Heading into town I start looking around for something to eat but in the process meet a person begging in the street. They needed food, so I did what anyone would normally do… after all, it was the least that I could do.
Fito’s is a small joint off the main drag.
There are some days when I get hungry at unusual times. Today was one of them as it was still far too early to eat in Argentina. That did not stop my stomach from growling. It was time to look for a place to snack.
Walking down the pedestrian mall I am presented with a myriad of different shops and restaurants. Some have chefs, waiters, and employees hanging around the doorway inviting you in while others are actively trying to convince anybody that looks remotely hungry to enter their store. Handouts and flyers are presented in a polished, noise, flick-out fashion every ten metres along the way, some of them large and unwieldy, most of them small and direct in what they are selling.
Ignoring the hustle and bustle around me I focus on the goal of finding a good place to eat that does not charge too much. Fast food chains here in Argentina charge more for their meals than eating at a decent restaurant, and ice-cream was not what I needed. Super cheap stores sold food that would fill the hole but leave nagging doubts in my mind about the value of the food. Restaurants offered great food but at a price I really did not want to pay. In the end it left me with just one place.
Looking down along the Lavalle Street pedestrian mall on a very quiet day.
Fito’s is a small place at the top of Lavalle Street which offers reasonable food at reasonable prices. The place itself was not exactly a palace, but the food was good. After walking the entire length of the pedestrian mall, this seemed to be the best compromise between price and quality, but I did not quite make it there before Adrian made my acquaintance.
Adrian, with several teeth missing and covered in old and tatty clothes, had come over to me while heading up the mall to ask me for a coin or two. When I asked him what it was for, he explained that he needed to eat. Many years ago I was taught to never simply give coins to people begging but to instead give them what they needed. Adrian needed food, so I offered to buy him the same dinner as I was about to enjoy. He readily accepted and we walked together to Fito’s, just up the road a little.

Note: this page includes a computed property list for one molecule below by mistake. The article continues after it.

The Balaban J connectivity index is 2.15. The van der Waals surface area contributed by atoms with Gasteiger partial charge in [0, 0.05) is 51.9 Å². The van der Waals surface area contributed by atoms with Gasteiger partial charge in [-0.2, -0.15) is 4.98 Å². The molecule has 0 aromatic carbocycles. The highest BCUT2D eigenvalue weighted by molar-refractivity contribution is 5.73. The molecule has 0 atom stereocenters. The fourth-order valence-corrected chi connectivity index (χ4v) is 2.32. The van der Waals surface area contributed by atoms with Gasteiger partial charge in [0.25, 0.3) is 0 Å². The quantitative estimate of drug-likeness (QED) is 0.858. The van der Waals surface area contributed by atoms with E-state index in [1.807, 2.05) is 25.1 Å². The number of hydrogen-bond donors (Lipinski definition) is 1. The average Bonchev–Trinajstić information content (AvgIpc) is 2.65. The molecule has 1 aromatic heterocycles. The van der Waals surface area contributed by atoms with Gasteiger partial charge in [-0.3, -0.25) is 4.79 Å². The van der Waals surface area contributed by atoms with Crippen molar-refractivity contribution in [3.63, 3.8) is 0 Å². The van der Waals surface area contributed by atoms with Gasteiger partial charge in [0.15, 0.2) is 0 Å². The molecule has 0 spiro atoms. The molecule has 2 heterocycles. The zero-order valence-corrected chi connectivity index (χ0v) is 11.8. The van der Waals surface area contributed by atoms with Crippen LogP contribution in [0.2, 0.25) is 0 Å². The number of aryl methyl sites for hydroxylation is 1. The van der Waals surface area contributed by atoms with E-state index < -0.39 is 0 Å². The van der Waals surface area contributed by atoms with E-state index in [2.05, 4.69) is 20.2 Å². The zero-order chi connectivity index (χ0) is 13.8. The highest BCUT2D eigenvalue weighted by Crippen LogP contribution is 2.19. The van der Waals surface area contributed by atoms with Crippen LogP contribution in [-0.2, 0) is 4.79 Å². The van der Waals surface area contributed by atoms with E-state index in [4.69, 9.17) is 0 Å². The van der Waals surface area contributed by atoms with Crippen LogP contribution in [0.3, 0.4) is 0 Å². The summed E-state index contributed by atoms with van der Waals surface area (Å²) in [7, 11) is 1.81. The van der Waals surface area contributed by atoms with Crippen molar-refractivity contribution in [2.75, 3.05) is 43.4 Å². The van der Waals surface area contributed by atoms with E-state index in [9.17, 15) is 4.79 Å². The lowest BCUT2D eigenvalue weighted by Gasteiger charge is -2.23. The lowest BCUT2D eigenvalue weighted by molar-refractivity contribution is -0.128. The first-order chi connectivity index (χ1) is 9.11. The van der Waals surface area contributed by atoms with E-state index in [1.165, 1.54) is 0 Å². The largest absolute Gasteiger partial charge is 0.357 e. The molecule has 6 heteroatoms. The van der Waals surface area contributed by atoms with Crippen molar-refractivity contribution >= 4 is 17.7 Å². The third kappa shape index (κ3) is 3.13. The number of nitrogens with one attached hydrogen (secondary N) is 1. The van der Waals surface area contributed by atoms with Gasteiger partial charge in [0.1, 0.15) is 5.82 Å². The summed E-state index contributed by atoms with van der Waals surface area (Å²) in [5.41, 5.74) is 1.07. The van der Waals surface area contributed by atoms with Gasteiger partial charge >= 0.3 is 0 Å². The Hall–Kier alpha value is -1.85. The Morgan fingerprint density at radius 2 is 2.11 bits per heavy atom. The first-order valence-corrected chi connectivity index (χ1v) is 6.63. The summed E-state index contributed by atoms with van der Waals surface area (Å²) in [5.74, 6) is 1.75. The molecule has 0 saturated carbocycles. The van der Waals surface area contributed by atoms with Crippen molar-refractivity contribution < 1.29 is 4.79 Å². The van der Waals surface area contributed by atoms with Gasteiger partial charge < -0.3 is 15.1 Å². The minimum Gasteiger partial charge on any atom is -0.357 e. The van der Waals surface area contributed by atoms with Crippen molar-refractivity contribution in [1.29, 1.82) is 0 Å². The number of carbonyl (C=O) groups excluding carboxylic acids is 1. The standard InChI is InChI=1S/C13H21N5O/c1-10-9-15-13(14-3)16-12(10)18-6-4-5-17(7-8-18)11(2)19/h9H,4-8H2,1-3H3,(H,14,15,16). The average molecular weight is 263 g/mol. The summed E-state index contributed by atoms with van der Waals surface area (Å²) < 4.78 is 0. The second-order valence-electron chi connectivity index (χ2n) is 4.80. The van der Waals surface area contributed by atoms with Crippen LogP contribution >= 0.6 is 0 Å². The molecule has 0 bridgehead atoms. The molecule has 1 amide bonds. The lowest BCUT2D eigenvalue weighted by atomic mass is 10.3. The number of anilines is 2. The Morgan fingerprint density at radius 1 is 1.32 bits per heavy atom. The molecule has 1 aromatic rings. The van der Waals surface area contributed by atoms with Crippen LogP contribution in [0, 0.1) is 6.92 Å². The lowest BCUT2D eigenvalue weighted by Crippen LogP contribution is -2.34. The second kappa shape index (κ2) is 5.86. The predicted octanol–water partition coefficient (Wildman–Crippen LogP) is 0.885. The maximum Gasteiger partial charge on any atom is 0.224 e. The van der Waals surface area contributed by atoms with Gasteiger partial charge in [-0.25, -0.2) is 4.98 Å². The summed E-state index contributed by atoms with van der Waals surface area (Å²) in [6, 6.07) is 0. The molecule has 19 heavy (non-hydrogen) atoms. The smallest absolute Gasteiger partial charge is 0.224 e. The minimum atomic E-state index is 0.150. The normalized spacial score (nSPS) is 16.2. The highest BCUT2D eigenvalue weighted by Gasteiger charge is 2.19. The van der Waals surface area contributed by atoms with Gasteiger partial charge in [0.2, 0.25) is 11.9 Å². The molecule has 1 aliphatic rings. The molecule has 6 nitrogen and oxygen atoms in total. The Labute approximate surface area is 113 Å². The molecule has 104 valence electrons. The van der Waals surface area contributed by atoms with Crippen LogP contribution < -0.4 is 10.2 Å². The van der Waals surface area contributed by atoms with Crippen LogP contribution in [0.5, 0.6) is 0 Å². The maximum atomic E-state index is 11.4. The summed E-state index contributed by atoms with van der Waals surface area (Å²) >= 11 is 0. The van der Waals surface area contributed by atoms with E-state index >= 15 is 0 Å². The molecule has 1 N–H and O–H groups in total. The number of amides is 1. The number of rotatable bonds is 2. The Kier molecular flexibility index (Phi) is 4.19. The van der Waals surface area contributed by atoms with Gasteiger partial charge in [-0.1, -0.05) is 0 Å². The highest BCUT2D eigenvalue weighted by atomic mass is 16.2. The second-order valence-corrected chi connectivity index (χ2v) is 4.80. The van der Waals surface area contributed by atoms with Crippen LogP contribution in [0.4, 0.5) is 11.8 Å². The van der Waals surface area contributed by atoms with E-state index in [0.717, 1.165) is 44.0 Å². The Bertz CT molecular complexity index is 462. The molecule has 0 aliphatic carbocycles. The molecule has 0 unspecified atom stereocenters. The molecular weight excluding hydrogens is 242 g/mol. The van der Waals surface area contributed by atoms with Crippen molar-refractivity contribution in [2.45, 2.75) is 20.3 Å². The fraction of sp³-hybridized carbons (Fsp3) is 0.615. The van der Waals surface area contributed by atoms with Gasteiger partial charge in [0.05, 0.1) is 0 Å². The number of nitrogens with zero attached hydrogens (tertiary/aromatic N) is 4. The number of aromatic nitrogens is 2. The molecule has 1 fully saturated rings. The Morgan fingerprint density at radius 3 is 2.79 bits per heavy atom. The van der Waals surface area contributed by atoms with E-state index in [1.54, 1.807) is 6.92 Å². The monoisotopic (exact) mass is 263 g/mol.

During the length of our meal we both chatted about life and Argentina. Adrian had been living on the streets for a while now. He had a number of amazing stories about people’s generosity and how it had really surprised him. He was convinced that there was a God who was looking after him. Although he had been working until a number of weeks ago, the downturn in the economy world-wide had also reached Argentina and he now found himself out of work. To make things harder, he did not have his identity card with him which all employers required before he could get some work in the city.
Adrian was a very talkative fellow, and even suggested that he and I return to the place that we met because there were free milkshake samples available which we would be able to enjoy “for our desert,” he said. By the time we had finished our meal it was time for me to move on. I bid farewell, and wished the man all the best. He was going back to his family tonight, a rare occasion these days, and so I slipped him the extra few coins needed for part of the journey. We then parted ways.
Although this sort of event does not happen all of the time, it is one of those things that I really do believe is important. Giving somebody coins feels like I am giving them the brush-off, telling them that they are not important enough to occupy more of my time. Buying them a meal, which sometimes I have had to do, also feels like a brush-off in that I am not willing to be seen with them while eating a meal. But being able to sit down and eat the same meal that I have bought them is a clear demonstration that they are worthy. Everybody wants to know that they are worth something, and those living in the streets need to know this even more. It may interrupt my schedule, or cause some change in plans, but there has not been one time when I have taken the time out to eat with somebody like this, that I have not received much more in return than that which I have spent during this time.
Oh, and my meal ended up costing the amount that I had been wanting to avoid. Not that I was really concerned. It was the least that I could do.